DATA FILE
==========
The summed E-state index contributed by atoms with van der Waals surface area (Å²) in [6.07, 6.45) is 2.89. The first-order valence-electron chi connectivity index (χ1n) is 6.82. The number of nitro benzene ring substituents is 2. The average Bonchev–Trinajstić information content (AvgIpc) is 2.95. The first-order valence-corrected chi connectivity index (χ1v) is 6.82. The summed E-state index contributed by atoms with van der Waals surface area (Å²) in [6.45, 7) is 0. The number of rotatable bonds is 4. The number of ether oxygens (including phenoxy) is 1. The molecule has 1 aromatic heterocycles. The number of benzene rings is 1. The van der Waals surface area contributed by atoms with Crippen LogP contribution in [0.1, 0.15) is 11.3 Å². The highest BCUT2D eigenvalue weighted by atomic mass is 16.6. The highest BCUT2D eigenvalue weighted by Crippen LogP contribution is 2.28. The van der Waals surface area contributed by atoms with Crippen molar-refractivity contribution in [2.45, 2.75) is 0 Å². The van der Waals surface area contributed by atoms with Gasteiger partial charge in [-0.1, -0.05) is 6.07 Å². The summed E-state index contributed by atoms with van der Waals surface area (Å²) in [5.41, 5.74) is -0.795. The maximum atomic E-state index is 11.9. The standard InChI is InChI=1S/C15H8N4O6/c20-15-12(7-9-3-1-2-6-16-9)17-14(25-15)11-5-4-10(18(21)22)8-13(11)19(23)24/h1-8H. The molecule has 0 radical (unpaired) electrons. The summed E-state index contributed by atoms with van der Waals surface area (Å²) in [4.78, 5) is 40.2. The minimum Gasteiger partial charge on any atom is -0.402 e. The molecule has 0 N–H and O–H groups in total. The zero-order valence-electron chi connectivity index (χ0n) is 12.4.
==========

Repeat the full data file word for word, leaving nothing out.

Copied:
The summed E-state index contributed by atoms with van der Waals surface area (Å²) in [6.07, 6.45) is 2.89. The first-order valence-electron chi connectivity index (χ1n) is 6.82. The number of nitro benzene ring substituents is 2. The average Bonchev–Trinajstić information content (AvgIpc) is 2.95. The first-order valence-corrected chi connectivity index (χ1v) is 6.82. The summed E-state index contributed by atoms with van der Waals surface area (Å²) in [6.45, 7) is 0. The number of rotatable bonds is 4. The number of ether oxygens (including phenoxy) is 1. The molecule has 1 aromatic heterocycles. The number of benzene rings is 1. The van der Waals surface area contributed by atoms with Crippen LogP contribution in [0.1, 0.15) is 11.3 Å². The highest BCUT2D eigenvalue weighted by atomic mass is 16.6. The highest BCUT2D eigenvalue weighted by Crippen LogP contribution is 2.28. The van der Waals surface area contributed by atoms with Crippen molar-refractivity contribution in [2.45, 2.75) is 0 Å². The van der Waals surface area contributed by atoms with Gasteiger partial charge in [-0.1, -0.05) is 6.07 Å². The summed E-state index contributed by atoms with van der Waals surface area (Å²) in [5.41, 5.74) is -0.795. The maximum atomic E-state index is 11.9. The standard InChI is InChI=1S/C15H8N4O6/c20-15-12(7-9-3-1-2-6-16-9)17-14(25-15)11-5-4-10(18(21)22)8-13(11)19(23)24/h1-8H. The molecule has 0 radical (unpaired) electrons. The summed E-state index contributed by atoms with van der Waals surface area (Å²) in [4.78, 5) is 40.2. The minimum Gasteiger partial charge on any atom is -0.402 e. The molecule has 0 N–H and O–H groups in total. The zero-order valence-electron chi connectivity index (χ0n) is 12.4.